Get to know where your dog’s lymph nodes are. If you know what normal feels like you will know what abnormal is if and when there are changes. Here’s a chart of the canine lymph nodes:
Dedicated dog mom Nancy B., regularly runs her fingers through her Cocker Spaniel’s coat. She touches his skin and ensures to examine his body, armpits, belly, and gives him a thorough scan with fingers and eyes. Of course, her dog, Mayor, thinks he is getting a puppy massage. Thank goodness for Nancy’s due diligence: Twice she found small lumps on her dog and twice they have been removed. Both times, mast cell cancer was the diagnosis. Mayor has been given a stage 2 so now they must seek the help of a veterinary oncologist. He has had two lumps appear on the skin within months of each other.
Should Benign Dog Lumps Be Removed?
Yes, sometimes. Dr. Karen Becker recommends, “The only reason other than cancer that I recommend surgery for lumps or bumps is if the patient’s quality of life is compromised. For example, skin tags that grow on the margins of a dog’s or cat’s eyes are entirely benign, but because they are on the eyelid, as the pet blinks it can cause corneal irritation and pain. In a situation like that, even though the mass is not cancerous, I do recommend surgical removal because it’s causing the animal discomfort.”
Also warts may cause itchiness and a dog may lick or bite at them. Even though the wart is harmless and benign, if it becomes bothersome to the dog, it should likely be removed.
Sometimes a dog with a weak immune system may develop lumps or any number of health conditions, but there are things you can do in conjunction with the veterinarian to help strengthen your dog’s immune system, which I wrote about.
How Can A Dog’s Immune System Become Compromised?
- Poor diet. A high-quality diet is imperative. Garbage in, garbage out.
- Sugars and dyes and artificial colorings.
- Genetically modified organisms in the diet (GMOs).
- Over vaccination/adverse reactions to vaccines: Read here for the reality of dogs and vaccines.
- Chemical-based topical treatments and preventatives for fleas and ticks. Use safer flea and tick preventatives, as we do.
- Poor quality shampoos and skin treatments/conditioners: Shampoos can harm your dog: Be aware.
- Household cleaners. I am very careful about whatever I use in my house and especially any place my dog walks. We have been using the Clean And Green Line for over a decade.
- Pesticides, walking on chemically treated lawns, roads, and sidewalks with ice salt/chemicals.
- And the list goes on: Very much like people, dogs react to their environment: Both externally and what we put into their bodies.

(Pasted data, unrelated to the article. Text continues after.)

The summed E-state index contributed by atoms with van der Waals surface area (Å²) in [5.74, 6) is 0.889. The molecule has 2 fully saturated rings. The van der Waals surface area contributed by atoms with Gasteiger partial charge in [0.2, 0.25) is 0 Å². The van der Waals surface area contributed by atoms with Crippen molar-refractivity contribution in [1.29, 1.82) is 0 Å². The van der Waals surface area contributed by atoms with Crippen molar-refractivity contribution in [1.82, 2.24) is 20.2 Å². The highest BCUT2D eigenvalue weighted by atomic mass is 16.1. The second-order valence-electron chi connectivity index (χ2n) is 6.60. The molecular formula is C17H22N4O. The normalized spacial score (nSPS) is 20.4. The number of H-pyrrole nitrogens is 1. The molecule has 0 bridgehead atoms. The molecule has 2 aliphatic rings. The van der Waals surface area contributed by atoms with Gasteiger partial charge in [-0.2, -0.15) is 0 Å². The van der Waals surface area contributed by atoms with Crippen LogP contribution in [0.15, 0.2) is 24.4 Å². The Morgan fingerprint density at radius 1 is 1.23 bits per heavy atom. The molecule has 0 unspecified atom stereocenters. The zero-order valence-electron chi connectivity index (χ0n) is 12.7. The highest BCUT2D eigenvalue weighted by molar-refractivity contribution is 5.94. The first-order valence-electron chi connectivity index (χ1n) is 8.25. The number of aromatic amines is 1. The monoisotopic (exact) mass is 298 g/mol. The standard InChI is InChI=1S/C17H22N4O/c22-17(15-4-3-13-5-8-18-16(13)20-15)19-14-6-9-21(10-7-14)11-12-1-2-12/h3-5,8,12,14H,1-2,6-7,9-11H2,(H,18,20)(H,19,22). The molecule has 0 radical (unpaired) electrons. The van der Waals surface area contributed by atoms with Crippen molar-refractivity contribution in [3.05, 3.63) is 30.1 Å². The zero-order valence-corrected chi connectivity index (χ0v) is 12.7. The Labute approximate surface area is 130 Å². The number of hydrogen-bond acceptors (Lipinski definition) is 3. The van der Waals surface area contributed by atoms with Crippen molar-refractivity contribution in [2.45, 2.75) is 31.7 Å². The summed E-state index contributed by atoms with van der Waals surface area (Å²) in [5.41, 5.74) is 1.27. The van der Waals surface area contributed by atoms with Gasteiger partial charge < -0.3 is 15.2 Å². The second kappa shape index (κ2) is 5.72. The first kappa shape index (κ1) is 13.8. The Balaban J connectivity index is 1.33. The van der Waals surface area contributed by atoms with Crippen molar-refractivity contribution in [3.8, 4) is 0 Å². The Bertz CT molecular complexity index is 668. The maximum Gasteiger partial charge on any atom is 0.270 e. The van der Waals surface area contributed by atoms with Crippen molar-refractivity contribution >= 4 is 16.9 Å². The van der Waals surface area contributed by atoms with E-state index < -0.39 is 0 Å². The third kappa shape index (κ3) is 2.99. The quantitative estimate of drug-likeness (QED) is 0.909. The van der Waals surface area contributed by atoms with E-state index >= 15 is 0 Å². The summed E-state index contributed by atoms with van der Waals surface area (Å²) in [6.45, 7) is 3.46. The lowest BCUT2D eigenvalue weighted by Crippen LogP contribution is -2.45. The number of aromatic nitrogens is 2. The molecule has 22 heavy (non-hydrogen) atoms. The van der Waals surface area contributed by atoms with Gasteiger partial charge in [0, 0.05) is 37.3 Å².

Can Dog Lumps and Bumps Be Prevented?
According to Dogs Naturally magazine, statistics show that 1.7 million dogs in the United States are treated for lipomas every year. WOW! Some experts believe that lipomas and associated fatty tumors are the body’s way of ridding itself of toxins and other unwanted materials. These growths, they say, are a sign of an underlying issue and are not acute.
Some things you can do to prevent lumps and bumps as best as can be expected – keeping in mind that sometimes even the most well-cared for dogs can and do develop lumps in their lifetime.
1.Feed a healthy diet. A healthy diet running on the front of a bag of dog food does not mean the dog who eats that food will be healthy. Know how to read a dog food label. Want to know what I feed my dog? Click here for my dog’s healthy diet.
2. Ensure your dog drinks a good supply of clean, filtered water daily.
3. Avoid over-vaccination. I am not anti-vaccine: I am anti over vaccine. Read here as to why.
4. Maintain a healthy weight: Overweight dogs, like overweight people, tend to have more health issues.
5. To prevent sebaceous cysts, try to keep your dog well groomed and brushed: Stimulating the oil gland and hair follicles helps keep oil from building up. I give my dog essential fatty acids in his diet and supplement with omega 3 in the form of fish oil. I rotate with organic coconut oil to help maintain a healthy overall sense of well being.
6. Maintain a clean air quality and do not smoke around your dog. Second- hand smoke isn’t healthy for any family member: Human or pet. We run an air purifier year-round in our household for a cleaner quality of air. We are not smokers. Once you see the filters after a few months, you (and your lungs) will be grateful.
My first Cocker Spaniel had several sebaceous cysts throughout her life. They burst and were subsequently removed under twilight anesthesia. She was a puppy mill rescue dog and had a multitude of health problems, and we loved her heart and soul. She had a number of immune system issues as she aged and a weakened immune system leaves the dog’s body prone to infection and illness.
Here are two images of sebaceous cysts. The first one is of a dog who had a sebaceous cyst that burst. She was subsequently seen by a veterinarian and sent home on antibiotics. The second photo is a canine sebaceous cyst in its early stages that eventually had to be surgically removed.
For More Information On Lumps On A Dog
Has your dog ever developed a lump or bump? How was it treated? Let us know in the comments below.